I have zero doubts that some might consider me legalistic for even mentioning a percentage to Christians when it comes to their offerings. To that, I’d say, for starters, that I think we have very different definitions of legalism. I’m certainly not suggesting that someone is saved by their tithe. That’s ludicrous. I’m simply pointing out what makes sense in light of the gospel. It’s no different than when the Apostle Paul tells the Thessalonians to not grieve over deceased loved ones who have passed away in Christ in the same way that the pagans grieve for their departed. He basically says, “That doesn’t make gospel sense. You’ll see these people again! You’re not acting in line with the gospel!” (1 Thess. 4:13) Paul again uses the same technique with the Apostle Peter when Peter is guilty of racial insensitivity in Syrian Antioch (Gal. 2:11-13). Paul is not trying to shame people. He’s simply telling them that they’re not acting in line with liberating gospel truths.

What is the gospel truth about our financial management? It sounds like this: “For you know the grace of our Lord Jesus Christ, that though he was rich, yet for your sake he became poor, so that you through his poverty might become rich.” (2 Cor. 8:9) The idea that the king of heaven left his throne, to come and pour out his riches at the cross, so that I, who have spent so much of my life hoarding and thieving his planet, could be forgiven and now set free to live in eternal riches…that’s the crazy economics of the gospel of Jesus. And it radicalizes your finances. At that point, the only sensible thing to do then is “seek first his kingdom and his righteousness, (knowing that) all these things (i.e. worldly needs) will be given to you as well.” (Matt. 6:33)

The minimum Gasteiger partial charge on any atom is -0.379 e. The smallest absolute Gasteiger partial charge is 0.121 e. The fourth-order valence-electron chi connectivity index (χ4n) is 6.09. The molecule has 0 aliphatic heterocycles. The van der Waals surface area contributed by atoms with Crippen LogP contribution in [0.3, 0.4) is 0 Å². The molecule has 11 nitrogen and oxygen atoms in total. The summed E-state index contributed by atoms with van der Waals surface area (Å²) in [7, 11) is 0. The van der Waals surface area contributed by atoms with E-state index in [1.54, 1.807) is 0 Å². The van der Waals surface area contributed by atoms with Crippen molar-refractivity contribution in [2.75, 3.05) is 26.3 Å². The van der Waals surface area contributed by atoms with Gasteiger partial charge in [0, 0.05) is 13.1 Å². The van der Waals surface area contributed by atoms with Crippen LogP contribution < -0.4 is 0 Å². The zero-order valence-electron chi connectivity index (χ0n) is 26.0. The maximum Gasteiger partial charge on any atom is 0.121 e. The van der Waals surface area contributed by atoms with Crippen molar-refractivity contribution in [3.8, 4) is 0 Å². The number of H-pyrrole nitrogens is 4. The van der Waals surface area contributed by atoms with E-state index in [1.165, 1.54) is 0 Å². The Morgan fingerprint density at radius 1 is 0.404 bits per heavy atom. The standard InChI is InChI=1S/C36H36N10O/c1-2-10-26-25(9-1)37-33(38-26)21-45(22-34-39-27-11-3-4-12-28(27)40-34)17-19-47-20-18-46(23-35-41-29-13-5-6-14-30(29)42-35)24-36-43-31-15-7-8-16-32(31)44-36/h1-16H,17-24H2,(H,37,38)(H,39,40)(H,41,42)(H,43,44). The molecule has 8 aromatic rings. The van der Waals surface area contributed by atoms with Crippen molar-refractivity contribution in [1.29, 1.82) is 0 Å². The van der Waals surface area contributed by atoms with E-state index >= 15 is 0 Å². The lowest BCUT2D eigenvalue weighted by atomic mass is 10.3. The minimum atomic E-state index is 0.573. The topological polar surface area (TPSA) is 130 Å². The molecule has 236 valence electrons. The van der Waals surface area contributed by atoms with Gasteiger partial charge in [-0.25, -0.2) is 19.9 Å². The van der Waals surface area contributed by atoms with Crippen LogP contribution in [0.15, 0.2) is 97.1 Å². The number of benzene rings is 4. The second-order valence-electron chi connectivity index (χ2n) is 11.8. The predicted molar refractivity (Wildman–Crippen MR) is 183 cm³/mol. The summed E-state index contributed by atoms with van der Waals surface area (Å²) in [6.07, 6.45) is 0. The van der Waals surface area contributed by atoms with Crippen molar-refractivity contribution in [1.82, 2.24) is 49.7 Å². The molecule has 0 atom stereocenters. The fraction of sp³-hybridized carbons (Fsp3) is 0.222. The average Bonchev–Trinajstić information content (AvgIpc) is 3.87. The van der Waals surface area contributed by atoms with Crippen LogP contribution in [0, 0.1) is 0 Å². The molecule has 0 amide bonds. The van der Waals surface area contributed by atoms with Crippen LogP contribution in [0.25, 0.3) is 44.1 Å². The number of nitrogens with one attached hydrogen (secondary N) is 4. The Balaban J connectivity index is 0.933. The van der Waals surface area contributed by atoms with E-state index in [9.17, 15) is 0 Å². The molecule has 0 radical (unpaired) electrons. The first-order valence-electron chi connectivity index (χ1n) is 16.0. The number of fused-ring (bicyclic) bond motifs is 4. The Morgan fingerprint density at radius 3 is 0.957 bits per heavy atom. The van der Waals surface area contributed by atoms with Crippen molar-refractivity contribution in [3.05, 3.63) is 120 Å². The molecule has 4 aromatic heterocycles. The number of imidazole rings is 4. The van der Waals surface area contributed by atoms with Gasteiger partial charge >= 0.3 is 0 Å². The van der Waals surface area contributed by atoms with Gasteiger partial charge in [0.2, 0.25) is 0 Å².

Similar posts to the ones found here at breadforbeggars.com

3 thoughts on “6 (Sometimes) Unpopular Things Christians Do With Their Money – PART I: Tithe

  1. Kim Larson says:

    Thank you, Pastor Hein. A very good reminder of how we are to give according to the generosity that God has showed us. Tithing is only representative of a small fraction of God’s grace toward us. If we are faithful in our giving, will He not also be faithful to us? (Not that He needs our wealth.)

  2. Adam Goede says:

    Thank you, Pastor Hein. This was a great reminder of how we get to worship God with our money and really put our faith into practice and better “see” God guiding us in our daily lives as we let go of some control and let God step in to provide (2 Corinthians 12:9).

    On a bit of a tangent, I can see you were very careful to not cross the line into legalism. That topic is something I struggle with and might be an interesting post in and of itself – how do Christians encourage each other toward growth without it becoming legalistic? “You should really try tithing,” for example, could be received in two ways: 1) from weakness of faith where one resists the good work or goes the other way and thinks by doing the good work they are earning something before God or 2) from strength of faith where one is please to be encouraged by another strong Christian toward more faith-filled and fulfilling living.

    • You read my mind, Adam. I’ve been thinking about a post regarding legalism for a while. I’m guilty of it at times myself, so I don’t want to overdo it, but I’ve been fairly discouraged by the amount of misguided anti-legalism comments I’ve heard from Christians (and pastors) where there seems to be a genuine misunderstanding of the nature of biblical legalism. The overcompensation against works righteousness essentially becomes that no Christian in authority, under any circumstances, is ever allowed to establish policies, standards, etc. for any Christian in their care. This leads to terribly unhealthy practices regarding church membership, Christian schools, and even Christian parenting. And this ultimately results in non-vibrant, licentious, lukewarm Christianity. I haven’t quite had the energy/courage for facing that challenge yet though 🙂